As of July 1, 2011, Phase II of the EPA tailoring rule became effective. As a consequence, the construction or modification of major sources of greenhouse gas air emissions may now require prevention of significant deterioration ("PSD") preconstruction permits and/or Title V operating permits based solely on their greenhouse gas emissions. During Phase I, which ran from January 2, 2011 until July 1, 2011, covered sources were required to obtain only PSD or Title V permits addressing greenhouse gas emissions if such permits were otherwise required based on the source's emissions of regulated air pollutants other than greenhouse gases.

For PSD permitting purposes, this means that, regardless of the emission of other pollutants, a PSD permit is now required for (a) the construction of any source with the potential to emit greenhouse gases exceeding both the applicable statutory threshold of 100 or 250 tons per year ("tpy") (without applying carbon dioxide equivalencies) and 100,000 tpy on a carbon dioxide equivalency basis; or (b) the modification of any existing major source of greenhouse gases that will increase the source's potential to emit greenhouse gases by 75,000 tpy of carbon dioxide equivalents or more. For Title V permitting purposes, this means that a Title V permit is now required for any source with the potential to emit 100 tpy of greenhouse gases (without applying carbon dioxide equivalencies) and the potential to emit at least 100,000 tpy on a carbon dioxide equivalency basis.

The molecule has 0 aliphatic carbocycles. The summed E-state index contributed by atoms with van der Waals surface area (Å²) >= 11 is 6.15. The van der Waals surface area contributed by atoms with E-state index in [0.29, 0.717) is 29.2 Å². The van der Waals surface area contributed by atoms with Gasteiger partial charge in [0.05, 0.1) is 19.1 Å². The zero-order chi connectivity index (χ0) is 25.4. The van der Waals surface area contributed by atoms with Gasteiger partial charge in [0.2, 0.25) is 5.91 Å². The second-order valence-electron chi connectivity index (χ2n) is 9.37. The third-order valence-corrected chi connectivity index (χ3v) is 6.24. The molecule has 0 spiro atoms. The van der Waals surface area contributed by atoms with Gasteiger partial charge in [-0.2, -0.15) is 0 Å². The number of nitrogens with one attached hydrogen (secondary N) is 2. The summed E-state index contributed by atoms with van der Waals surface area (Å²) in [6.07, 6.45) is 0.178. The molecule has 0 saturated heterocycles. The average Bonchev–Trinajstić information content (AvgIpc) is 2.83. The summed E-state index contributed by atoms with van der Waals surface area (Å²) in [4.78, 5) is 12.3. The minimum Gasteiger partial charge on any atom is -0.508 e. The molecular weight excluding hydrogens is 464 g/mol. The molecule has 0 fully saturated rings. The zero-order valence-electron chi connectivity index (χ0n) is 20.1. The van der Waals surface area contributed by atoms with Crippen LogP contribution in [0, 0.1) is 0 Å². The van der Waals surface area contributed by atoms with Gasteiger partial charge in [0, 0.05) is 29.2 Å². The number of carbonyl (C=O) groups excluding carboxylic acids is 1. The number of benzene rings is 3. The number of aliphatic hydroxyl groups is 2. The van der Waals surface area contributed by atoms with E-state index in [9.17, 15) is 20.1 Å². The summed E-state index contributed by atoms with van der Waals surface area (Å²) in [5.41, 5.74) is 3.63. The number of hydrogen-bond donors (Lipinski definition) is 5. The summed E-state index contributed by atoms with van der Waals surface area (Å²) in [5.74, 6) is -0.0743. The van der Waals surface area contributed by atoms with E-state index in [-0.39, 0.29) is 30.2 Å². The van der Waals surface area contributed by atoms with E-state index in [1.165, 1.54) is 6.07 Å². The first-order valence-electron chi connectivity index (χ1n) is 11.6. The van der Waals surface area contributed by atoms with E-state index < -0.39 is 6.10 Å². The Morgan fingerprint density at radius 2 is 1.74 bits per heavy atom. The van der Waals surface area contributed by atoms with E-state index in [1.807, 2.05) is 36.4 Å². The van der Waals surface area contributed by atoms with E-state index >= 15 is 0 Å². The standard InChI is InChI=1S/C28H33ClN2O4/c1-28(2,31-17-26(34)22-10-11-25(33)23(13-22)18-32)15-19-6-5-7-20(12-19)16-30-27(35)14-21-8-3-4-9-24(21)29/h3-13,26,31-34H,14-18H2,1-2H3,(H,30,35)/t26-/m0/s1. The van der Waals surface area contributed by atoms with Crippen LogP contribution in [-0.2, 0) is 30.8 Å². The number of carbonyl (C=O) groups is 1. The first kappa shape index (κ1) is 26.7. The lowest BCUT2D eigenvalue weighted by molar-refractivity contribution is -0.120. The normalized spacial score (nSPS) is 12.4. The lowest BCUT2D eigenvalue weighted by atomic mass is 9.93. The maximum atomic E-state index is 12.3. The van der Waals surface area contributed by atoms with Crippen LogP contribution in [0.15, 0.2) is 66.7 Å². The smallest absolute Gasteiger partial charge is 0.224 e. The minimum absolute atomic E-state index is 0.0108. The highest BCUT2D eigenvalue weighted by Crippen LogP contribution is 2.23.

Further information regarding the tailoring rule can be found in the Jones Day White Paper, "Climate Change Regulation Via the Clean Air Act: EPA's New Greenhouse Gas Rule for Facilities," and our recorded webcast, "Beyond Cap and Trade: Climate Change Regulation Under the Clean Air Act Arrives."